model = Child

class ParentSerializer(ModelSerializer):
    child = ChildSerializer() 

    # called on create/update operations
    def to_internal_value(self, data):
         self.fields['child'] = serializers.PrimaryKeyRelatedField(
             queryset=Child.objects.all())
         return super(ParentSerializer, self).to_internal_value(data)

    class Meta:
        model = Parent
  • If you are using DRF 3.0 this is a good solution but one thing to note is that the Parent item returned after creating Parent will not have a nested Child serialization, it will be flat (just the primary key). To fix that you need to also override the to_representation method. I add this in my answer to a duplicate question: stackoverflow.com/questions/26561640/… – jeffjv Sep 7 '16 at 6:47

I think the approach outlined by Kevin probably would be the best solution, but I couldn't ever get it to work. DRF kept throwing errors when I had both a nested serializer and a primary key field set. Removing one or the other would function, but obviously didn't give me the result I needed. The best I could come up with is creating two different serializers for reading and writing, Like so...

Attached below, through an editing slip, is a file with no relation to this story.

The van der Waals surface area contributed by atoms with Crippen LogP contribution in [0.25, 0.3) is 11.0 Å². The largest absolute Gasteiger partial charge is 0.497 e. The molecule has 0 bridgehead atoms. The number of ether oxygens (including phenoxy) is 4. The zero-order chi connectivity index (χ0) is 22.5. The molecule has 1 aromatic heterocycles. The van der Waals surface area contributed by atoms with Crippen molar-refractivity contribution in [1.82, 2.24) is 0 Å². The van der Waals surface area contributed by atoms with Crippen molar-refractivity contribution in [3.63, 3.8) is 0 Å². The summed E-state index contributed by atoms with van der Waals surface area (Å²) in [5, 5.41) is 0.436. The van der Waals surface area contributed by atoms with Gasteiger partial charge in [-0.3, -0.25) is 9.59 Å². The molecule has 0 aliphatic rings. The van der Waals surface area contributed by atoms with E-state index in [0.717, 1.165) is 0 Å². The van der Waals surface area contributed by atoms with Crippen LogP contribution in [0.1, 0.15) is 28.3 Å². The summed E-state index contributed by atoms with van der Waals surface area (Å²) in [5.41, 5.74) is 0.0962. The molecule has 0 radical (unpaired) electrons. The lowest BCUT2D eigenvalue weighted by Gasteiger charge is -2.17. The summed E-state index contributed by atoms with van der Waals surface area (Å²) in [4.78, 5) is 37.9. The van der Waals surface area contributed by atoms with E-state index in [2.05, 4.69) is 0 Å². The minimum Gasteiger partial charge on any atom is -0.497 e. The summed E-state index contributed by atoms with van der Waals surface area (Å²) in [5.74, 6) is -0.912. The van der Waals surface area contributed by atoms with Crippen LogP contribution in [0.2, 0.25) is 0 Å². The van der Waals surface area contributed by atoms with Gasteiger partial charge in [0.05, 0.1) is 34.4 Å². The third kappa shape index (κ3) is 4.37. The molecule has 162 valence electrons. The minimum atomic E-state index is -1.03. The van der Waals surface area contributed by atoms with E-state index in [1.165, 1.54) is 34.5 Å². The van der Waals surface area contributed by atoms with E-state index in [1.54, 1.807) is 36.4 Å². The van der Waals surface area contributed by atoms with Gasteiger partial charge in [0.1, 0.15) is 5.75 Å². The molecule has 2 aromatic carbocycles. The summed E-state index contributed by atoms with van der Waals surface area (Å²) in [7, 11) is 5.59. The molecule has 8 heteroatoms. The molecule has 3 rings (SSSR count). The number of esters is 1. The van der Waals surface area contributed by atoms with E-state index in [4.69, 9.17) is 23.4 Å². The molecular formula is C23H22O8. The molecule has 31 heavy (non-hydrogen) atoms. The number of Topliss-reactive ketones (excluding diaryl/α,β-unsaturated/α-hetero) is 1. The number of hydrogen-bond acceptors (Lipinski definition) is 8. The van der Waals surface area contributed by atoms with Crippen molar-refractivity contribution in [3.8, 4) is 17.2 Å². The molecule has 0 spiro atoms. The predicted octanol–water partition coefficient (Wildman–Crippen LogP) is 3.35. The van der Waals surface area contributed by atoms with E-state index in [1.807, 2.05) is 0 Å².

serializers.py:

class ChildSerializer(serializers.ModelSerializer):
    class Meta:
        model = Child

class ParentSerializer(serializers.ModelSerializer):
    class Meta:
        abstract = True
        model = Parent
        fields = ('id', 'child', 'foo', 'bar', 'etc')

class ParentReadSerializer(ParentSerializer):
    child = ChildSerializer()

views.py

class ParentViewSet(viewsets.ModelViewSet):
    serializer_class = ParentSerializer
    queryset = Parent.objects.all()
    def get_serializer_class(self):
        if self.request.method == 'GET':
            return ParentReadSerializer
        else:
            return self.serializer_class